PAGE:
Reply to
Kevin Martin
I've got an inkling - no, you don't need to abrade the railheads, you need a rail mounted vacuum cleaner!
Regards, Greg.P.
Reply to
Greg Procter
That's the moment when I oil my track! Without oil my shiney railed track was lasting about 15 minutes before current collection started to fall off. With oil it goes for days of operation.
- problem: the oil on the railheads softens the crud on the wheels. - solution clean the wheels. - advantage; the wheels stay clean if the track is clean.
- problem: the oiled railheads attract dirt. - Solutions; deal with the sources of dirt. clean the rails with a soft wiper of some sort.
Yup, nothing wrong with polishing the railheads.
Regards, Greg.P.
Reply to
Greg Procter
In message , Chris Wilson writes
Nor mine. Being out in the garden, the track needs cleaning regularly, such as at the start of every operating session.
Reply to
Jane Sullivan
In message , Greg Procter writes
Which oil do you use?
- problem: my railway is in the garden. Birds and animals defecate on the track, and leaves and fruit fall onto the track from overhanging trees - solution: trap the cats and squirrels and leave their carcasses out for the crows to dispose of. Pick the fruit before it gets so ripe that it falls off the trees. Buy a "garden blower" to blow the leaves off the layout. - advantage: you get even more birds in the garden - disadvantage: you still have to clean the track regularly, but not so much of it.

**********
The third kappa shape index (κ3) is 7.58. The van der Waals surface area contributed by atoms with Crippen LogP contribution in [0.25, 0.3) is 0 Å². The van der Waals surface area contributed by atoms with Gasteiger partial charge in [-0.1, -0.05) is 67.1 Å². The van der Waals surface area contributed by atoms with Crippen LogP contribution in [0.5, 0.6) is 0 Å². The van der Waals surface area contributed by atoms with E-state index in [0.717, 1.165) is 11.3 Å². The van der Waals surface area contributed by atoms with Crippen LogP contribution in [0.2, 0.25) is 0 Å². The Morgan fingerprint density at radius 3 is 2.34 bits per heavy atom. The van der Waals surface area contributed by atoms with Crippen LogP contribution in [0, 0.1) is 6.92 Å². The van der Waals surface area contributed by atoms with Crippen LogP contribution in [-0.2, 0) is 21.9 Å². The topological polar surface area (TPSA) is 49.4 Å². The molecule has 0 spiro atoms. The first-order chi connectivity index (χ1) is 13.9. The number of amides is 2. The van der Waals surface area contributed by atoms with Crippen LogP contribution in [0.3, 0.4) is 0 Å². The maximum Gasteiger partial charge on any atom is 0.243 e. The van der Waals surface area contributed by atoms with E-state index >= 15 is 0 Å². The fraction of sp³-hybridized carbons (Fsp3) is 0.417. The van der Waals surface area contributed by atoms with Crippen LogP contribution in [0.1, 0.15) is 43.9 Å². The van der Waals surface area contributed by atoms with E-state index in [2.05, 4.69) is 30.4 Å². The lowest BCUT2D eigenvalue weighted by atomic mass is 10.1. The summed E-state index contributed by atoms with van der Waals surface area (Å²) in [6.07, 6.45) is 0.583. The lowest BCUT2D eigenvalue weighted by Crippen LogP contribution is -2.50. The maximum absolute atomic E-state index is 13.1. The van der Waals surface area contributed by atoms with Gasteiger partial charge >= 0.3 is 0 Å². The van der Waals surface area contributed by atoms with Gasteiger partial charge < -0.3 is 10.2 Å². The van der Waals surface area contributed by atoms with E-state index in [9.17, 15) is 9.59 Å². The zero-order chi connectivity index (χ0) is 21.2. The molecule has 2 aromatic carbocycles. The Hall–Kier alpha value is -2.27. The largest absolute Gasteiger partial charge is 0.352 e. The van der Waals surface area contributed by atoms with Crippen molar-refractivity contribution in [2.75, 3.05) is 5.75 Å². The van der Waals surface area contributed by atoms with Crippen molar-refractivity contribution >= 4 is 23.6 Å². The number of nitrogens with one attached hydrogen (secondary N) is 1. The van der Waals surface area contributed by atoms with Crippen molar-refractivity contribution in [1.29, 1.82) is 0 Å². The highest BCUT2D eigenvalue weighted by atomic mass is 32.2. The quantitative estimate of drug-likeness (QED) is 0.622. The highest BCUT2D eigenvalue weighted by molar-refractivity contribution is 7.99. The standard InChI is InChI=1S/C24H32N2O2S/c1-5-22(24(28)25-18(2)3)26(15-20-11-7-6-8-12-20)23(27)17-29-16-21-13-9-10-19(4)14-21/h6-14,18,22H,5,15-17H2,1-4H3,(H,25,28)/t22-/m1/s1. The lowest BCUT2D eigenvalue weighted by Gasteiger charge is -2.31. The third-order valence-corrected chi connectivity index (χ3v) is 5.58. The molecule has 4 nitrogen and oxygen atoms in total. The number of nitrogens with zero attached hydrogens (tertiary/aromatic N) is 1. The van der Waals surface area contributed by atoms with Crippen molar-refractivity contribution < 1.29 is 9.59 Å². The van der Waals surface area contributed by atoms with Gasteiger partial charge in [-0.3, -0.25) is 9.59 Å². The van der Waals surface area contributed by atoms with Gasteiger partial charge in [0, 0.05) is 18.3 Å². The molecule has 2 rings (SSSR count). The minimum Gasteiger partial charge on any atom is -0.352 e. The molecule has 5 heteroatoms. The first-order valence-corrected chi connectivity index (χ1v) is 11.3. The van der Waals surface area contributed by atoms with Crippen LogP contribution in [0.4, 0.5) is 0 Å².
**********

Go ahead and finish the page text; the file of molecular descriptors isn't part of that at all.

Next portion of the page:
Reply to
Jane Sullivan
Greg Procter wrote in news: snipped-for-privacy@ihug.co.nz:
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I'm already ahead of you. You might have missed it but earlier in this thread I mentioned an outline design for a rail mounted vacuum cleaner mounted in a carriage that I've actually started work on.
When finished I aim to have a complete train disguised as an engineers train that brushes (or optionally depending on how dirty the track is - rubs), vacuums, oils and polishes all in a single pass.
Reply to
Chris Wilson
"Chris Wilson" wrote
If it shifts leaves and will clear crud from the rail surface as well then I'd suggest having a word with Notwerk Rail, they could do with such a beastie. ;-)
Wonder if you could incorporate a de-icer too?
John.
Reply to
John Turner
"John Turner" wrote in news: snipped-for-privacy@eclipse.net.uk:
I know you're being TIC but I have actually given that some thought and potentially it is feasible - additional carriage ahead of the engine fitted with a hot air blower the current demands would be quite high, with everything running you?d have the motor in the engine, a second on the vacuum (although if you were de-icing you?d possibly not need this) and the third for the hot air blower. Additionally you?d have the heating coil to power as well. If you were being really clever you could make the moter for the vacuum power both the vacuum and the hot air blower and run the train backwards when you were de-icing.
... and I have had ice in my garage ... I could apply for running rights on Jane's mainline through the usual Feb snowfall by way of testing. :-)
Reply to
Chris Wilson